SUNDAY BETWEEN 4 SEPTEMBER AND 10 SEPTEMBER
Sunday, September 9th, 2018
Proverbs 22:1-2, 8-9, 22-23; Psalm 125; James 2:1-17; Mark 7:24-37
Collect Stir up, O Lord, the wills of your faithful people, that richly bearing the fruit of good works, we may by you be richly rewarded; through Jesus Christ our Lord, who is alive and reigns with you and the Holy Spirit, one God, now and for ever.
Alt 1 God of power and compassion, in Christ you reveal your will to heal and to save. Open our ears to your redeeming word and move our hearts by the strength of your love, so that our every word and work may proclaim Jesus as Messiah, who lives and reigns with you in the unity of the Holy Spirit, God for ever and ever. (Opening Prayers (1997) alt.)
Alt 2 Maker of us all, you call us to love our neighbours as ourselves and teach us that faith without works is dead. Open us to the ministries that lie before us, where faith and the needs of our neighbour come together in the name of Jesus Christ, our Saviour. (Revised Common Lectionary Prayers (2002) alt.)
Prayer over the Gifts
Great and holy God, accept our offering of labour and love. May we bring you true and spiritual worship and be one with you. We ask this in the name of Jesus Christ the Lord.
Prayer After Communion
Father, your word and sacrament give us food and life. May we who have shared in holy things bear fruit to your honour and glory, in the name of Jesus Christ the Lord.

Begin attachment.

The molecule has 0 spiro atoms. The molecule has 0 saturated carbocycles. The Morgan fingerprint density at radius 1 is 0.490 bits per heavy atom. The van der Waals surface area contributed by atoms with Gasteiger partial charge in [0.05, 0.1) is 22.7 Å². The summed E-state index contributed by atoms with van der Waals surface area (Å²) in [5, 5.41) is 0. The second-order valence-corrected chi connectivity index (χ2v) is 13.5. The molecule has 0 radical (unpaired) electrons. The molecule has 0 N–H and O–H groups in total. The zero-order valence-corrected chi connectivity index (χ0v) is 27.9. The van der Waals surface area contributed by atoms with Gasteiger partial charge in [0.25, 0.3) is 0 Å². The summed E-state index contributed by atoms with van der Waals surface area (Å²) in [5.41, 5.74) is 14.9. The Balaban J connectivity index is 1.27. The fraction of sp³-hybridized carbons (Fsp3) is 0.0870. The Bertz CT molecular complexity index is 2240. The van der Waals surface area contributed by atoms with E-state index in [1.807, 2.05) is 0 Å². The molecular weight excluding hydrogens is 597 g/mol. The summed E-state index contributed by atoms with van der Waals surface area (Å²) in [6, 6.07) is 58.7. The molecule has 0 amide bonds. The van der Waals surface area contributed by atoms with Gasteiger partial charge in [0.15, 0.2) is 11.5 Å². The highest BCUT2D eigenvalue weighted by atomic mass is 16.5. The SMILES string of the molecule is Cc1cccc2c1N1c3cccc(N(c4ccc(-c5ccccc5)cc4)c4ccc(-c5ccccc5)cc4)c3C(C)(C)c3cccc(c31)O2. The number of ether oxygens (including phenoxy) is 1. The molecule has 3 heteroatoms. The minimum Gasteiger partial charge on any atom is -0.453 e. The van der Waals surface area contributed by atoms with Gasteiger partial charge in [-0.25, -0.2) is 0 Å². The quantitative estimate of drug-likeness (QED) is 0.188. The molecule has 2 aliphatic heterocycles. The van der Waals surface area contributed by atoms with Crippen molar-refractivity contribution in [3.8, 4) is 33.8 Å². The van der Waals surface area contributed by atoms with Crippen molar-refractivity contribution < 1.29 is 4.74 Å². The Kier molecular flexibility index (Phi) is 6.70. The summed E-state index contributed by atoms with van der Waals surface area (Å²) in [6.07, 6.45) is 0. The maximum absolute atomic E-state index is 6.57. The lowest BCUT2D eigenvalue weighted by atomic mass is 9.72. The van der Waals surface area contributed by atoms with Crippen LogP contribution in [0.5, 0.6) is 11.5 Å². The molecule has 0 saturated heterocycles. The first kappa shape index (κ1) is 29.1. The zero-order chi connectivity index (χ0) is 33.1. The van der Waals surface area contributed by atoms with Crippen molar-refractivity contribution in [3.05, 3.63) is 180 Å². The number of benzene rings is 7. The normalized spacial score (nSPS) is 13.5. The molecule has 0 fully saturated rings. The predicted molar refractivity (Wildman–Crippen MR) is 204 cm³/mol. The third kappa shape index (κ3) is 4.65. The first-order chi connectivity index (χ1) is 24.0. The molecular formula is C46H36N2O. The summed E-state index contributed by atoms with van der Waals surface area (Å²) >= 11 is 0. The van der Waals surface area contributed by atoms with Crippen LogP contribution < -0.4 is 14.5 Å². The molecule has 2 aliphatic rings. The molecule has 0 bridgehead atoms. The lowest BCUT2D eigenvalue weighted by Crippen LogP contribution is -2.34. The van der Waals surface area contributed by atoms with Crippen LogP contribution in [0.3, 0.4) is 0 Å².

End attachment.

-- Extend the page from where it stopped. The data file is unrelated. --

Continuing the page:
[8AM – THE FIRST LESSON IS TAKEN FROM THE 22ND CHAPTER OF THE BOOK OF PROVERBS, BEGINNING AT THE 1ST VERSE.]
A READING FROM THE BOOK OF PROVERBS
A good name is to be chosen rather than great riches, and favour is better than silver or gold. The rich and the poor have this in common: the Lord is the maker of them all. Whoever sows injustice will reap calamity, and the rod of anger will fail. Those who are generous are blessed, for they share their bread with the poor. Do not rob the poor because they are poor, or crush the afflicted at the gate; for the Lord pleads their cause and despoils of life those who despoil them.
[8AM – THIS IS THE WORD OF THE LORD.]
HEAR WHAT THE SPIRIT IS SAYING TO THE CHURCH.
THANKS BE TO GOD. (PROVERBS 22:1-2, 8-9, 22-23)
REFRAIN Those who trust in the Lord stand fast for ever.
Those who trust in the Lord are like Mount Zion, which cannot be moved, but stands fast for ever.
The hills stand about Jerusalem; so does the Lord stand round about his people, from this time forth for evermore. R
The sceptre of the wicked shall not hold sway over the land allotted to the just, so that the just shall not put their hands to evil. R